The Lycopods, or club mosses, are a small group of plants but they are important as a link between Pteridophytes and Gymnosperms. They were, at one time, a much more extensive group. In the Lycopodiaceae there are two distinct generations, as in ferns, but the prothallus, or gamete-bearing plant, is not an independent organism; it is colourless and lives underground, among the roots of other plants. The spores are found in strobili, or cones, at the tips of some branches. Little was known of the sexual generation of these plants before the work of a New Zealander, Rev. John E. Holloway, who found many of these underground prothalli, which he described in a series of papers published in The Transactions of the New Zealand Institute.
The two genera of Lycopodiaceae found in New Zealand are Lycopodium and Phylloglossum. Of the latter genus there is only one species, Phylloglossum drummondii, which is found also in Tasmania and parts of Australia. It is a very small unusual plant of about 5 cm, found mainly in North Auckland and in small areas in Marlborough and Banks Peninsula.
There are 12 species of Lycopodium, which is a larger number than that in other countries; also they are larger plants. The spore-bearing plant has wiry stems with closely appressed scale-like leaves, usually of very pale green colour. Some are epiphytes and others scramble over forest trees and shrubs, mainly on the margins of forests; they vary greatly in size, the smallest having short, erect stems. Lycopodium volubile (waewaekoukou, or owl's foot) is a graceful plant with branches 10–12 ft long. The stems are thin and wiry and bear two types of leaves. It scrambles over trees, manuka scrub, or just over the ground, and is common throughout both islands in lowland and montane areas. L. deuterodensum is a species common from North Cape to about 38° S; it has long-branched rhizomes from which arise rigid, erect branches bearing leaves of three kinds. In lowland and montane areas of the southern part of the North Island, L. scariosium is common in open country from 38° S. It has long wiry stems with tiny flattened leaves. L. fastigatum is a widespread species, of a variety of habitats, and of variable form. It is common in hilly country of the South Island. L. cernum has short, stout, much-branched stems bearing crowded, pale yellowish-green leaves. It is found from North Cape southward in lowland and montane bogs, but is specially abundant near the hot springs of the thermal regions.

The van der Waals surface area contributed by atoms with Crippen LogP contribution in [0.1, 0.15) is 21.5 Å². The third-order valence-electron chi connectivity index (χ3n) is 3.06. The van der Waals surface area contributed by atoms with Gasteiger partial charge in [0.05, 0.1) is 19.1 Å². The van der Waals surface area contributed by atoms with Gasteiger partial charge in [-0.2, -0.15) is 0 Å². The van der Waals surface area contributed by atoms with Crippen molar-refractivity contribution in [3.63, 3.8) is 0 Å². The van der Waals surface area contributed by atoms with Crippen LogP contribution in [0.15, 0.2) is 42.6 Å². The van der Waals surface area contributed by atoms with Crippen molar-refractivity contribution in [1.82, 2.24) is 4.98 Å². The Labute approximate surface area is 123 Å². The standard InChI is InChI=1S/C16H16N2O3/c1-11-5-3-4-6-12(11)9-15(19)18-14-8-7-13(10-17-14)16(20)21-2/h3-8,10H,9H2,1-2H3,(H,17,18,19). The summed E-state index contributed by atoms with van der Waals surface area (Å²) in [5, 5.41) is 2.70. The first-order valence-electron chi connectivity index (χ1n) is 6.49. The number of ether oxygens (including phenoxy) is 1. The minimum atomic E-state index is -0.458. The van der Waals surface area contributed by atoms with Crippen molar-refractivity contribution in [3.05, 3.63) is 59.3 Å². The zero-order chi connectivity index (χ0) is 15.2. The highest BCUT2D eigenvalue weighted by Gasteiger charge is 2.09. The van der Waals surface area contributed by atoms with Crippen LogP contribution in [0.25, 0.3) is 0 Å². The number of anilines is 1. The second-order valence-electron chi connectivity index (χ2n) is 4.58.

There are two epiphytic species, L. billardieri and L. novae zealandicum. L. billardieri is common in lowland and montane forests; the hanging stems branch freely and are densely crowded with leaves. L. novae-zealandicum, of much more restricted distribution, is found mainly on tree ferns in parts of the North Island. The leaves are not so densely arranged on the drooping branches and are of very pale colour. Spores are on strobili at the ends of branches.
Of two plants closely related to the Lycopods, one is Tmesipteris, a small plant common in lowland forest, which is usually found as an epiphyte, but sometimes growing on rocks. The one species, T. tannensis, has dark-green leaf-like lobes with tiny sporangia at the tips. The other is Psilotum nudum, which is common in areas north and south of Auckland. Both are very unusual plants, survivals of a past age, with little relationship to plants of the present day.
by Olive Rita Croker, M.A., Botanist, Wellington.